• To join a string of images that you have
edited together whether they are still
or moving to form a collage and create
A lot of editors will use different shot lengths to
These make the pace of the film slower and more
dramatic, while where as short shots make the
pace of the film more dramatic and intense .
Long shot will manly be used for romantic scenes
and quick shots will be used to get a dramatic
effect and create action and make it more
exciting and fast.
• Studies have shown that current film
releases have morecamera pace to the
original golden age Hollywood films.
• The average shot length in the golden age
was around 5.15seconds however it is now
4.75 seconds showing that thepace of films
• The change of length can be seen when
you compare theoriginal Arthur to the
Problems with tempo
On average it takes an editor 3 seconds to
change a shot type. Brandt has argue
“…..if the audience takes 3 seconds to adjust to a new
what happens when the average shot length is so short
that the audience is never given a chance to catch up”
In modern movies the pace of films are
much faster this could be why younger
audience find older films less.
• Another way editor can adjust the
tempo is shot transitions.
• The most known and common
shot transitions are:
• A to B cut
• Fade in/fade out
• Fades create a pause in the film
and this changes pace.
• You will not see a lot of fades in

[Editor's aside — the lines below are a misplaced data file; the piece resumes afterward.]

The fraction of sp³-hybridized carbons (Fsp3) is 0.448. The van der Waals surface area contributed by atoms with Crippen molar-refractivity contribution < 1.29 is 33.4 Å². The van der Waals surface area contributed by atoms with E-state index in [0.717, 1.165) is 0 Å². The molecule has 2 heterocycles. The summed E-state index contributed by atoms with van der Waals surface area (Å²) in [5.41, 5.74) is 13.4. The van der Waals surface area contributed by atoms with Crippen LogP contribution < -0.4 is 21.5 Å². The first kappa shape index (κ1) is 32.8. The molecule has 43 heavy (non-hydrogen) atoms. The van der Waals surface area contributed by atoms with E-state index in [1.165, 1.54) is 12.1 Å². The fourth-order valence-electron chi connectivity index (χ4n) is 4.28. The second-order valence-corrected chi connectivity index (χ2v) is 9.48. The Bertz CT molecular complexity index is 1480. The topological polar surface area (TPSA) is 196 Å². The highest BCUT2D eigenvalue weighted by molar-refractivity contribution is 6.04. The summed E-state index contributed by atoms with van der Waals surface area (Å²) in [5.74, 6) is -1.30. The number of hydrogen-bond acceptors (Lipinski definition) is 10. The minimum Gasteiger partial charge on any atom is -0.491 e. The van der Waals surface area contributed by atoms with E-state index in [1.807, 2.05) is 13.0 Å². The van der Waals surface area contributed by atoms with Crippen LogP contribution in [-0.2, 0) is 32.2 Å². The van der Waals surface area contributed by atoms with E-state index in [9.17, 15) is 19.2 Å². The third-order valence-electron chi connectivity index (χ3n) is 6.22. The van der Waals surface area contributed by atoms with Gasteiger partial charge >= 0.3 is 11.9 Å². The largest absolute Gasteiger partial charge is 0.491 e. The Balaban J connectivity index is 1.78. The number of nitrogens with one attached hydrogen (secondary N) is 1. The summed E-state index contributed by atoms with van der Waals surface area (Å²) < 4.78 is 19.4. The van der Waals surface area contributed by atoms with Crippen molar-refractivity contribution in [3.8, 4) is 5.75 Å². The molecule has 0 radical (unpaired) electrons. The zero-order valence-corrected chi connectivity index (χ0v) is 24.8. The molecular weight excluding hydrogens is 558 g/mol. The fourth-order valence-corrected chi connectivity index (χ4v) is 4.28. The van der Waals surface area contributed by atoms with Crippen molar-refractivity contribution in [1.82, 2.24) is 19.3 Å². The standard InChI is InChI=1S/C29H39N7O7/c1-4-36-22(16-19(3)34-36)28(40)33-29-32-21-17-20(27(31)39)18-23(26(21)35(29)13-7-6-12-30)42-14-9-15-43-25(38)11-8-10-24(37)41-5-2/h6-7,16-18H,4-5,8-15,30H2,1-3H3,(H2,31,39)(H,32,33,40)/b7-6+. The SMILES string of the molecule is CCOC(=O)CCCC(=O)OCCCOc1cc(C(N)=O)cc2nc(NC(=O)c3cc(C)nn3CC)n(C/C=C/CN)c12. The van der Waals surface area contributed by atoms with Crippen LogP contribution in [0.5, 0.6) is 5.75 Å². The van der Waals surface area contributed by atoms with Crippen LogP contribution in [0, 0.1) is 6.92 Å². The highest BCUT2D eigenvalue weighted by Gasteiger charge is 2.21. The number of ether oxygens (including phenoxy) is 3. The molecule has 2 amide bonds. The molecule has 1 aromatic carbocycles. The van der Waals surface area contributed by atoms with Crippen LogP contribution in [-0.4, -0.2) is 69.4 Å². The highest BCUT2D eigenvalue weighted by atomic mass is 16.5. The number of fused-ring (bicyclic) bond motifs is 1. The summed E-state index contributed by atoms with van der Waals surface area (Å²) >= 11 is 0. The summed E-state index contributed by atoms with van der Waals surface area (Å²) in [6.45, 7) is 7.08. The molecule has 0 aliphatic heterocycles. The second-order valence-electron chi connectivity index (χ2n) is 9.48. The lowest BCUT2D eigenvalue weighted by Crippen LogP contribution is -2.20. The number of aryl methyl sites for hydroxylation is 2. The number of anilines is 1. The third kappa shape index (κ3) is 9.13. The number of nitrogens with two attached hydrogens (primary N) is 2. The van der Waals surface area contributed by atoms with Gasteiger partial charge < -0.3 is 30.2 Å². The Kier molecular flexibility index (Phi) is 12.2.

films. Yet they are used to
introduce fantasy or memory.
Timing of a shot
• Timing of shots is another editing
• This is used to cut away to emphasis the
emotion, reaction or response of a character.
• From cutting a two shot to a close up it
emphases' the reaction or by cutting from a
close up to a long shot is used for a
Editing and timing
• Narrative sequencing can either be
linear or medias res.
• Linear is where the story is told as it
• Medias res is the term used when
narrative is jumbled up
• Collages make up time.
• Expanding is overlapping
shots of single action
Arranging the order of events
Flashbacks are often used to recount events that
happened before the story’s primary sequence of
events or to fill in crucial backstory.
On some occasions there are flash forwards these
are very rare
These are events that take place in the present
time and are interrupted by images that have taken
place in the past.
Shot Reverse Shot
• Shot/reverse shot is a staple of editing in dialogue sequences.
• The primary elements of a shot/reverse shot sequence are
derived from the three camera set up. The shots you should
have for a basic shot/reverse shot are: a two shot of the two
characters usually in wide or medium shot, an over the
shoulder shot on character A, and an over the shoulder shot
on character B.
Eye Line Match
• Eye-line match is a method of continuity
editing whereby a cut between two shots
creates the illusion of the character (in the
first shot) looking at an object (in the second
• Continuity is a film term that suggests that a
series of shots should be physically
continuous, as if the camera simply changed
angles in the course of a single event. For
instance, if in one shot a beer glass is empty, it
should not be full in the next shot. Live coverage
of a sporting event would be an example of
footage that is very continuous. Since the live
operators are cutting from one live feed to
another, the physical action of the shots matches
The 180 Rule
• This rule states that the camera or cameras
should remain the same side of an imaginary
line. The line is drawn perpendicular to the
camera's viewpoint in the establishing shot of
the scene. The rule enforces continuity of the
Keep the camera on one side of the line
• That refers to a specific era of films, mostly
silent films from the 20s. In montage theory,
the idea of montage is best explained as a
juxtaposition of images (sometimes using a
graphic match) to a symbolic extent. Often,
the cuts are quick and they don't maintain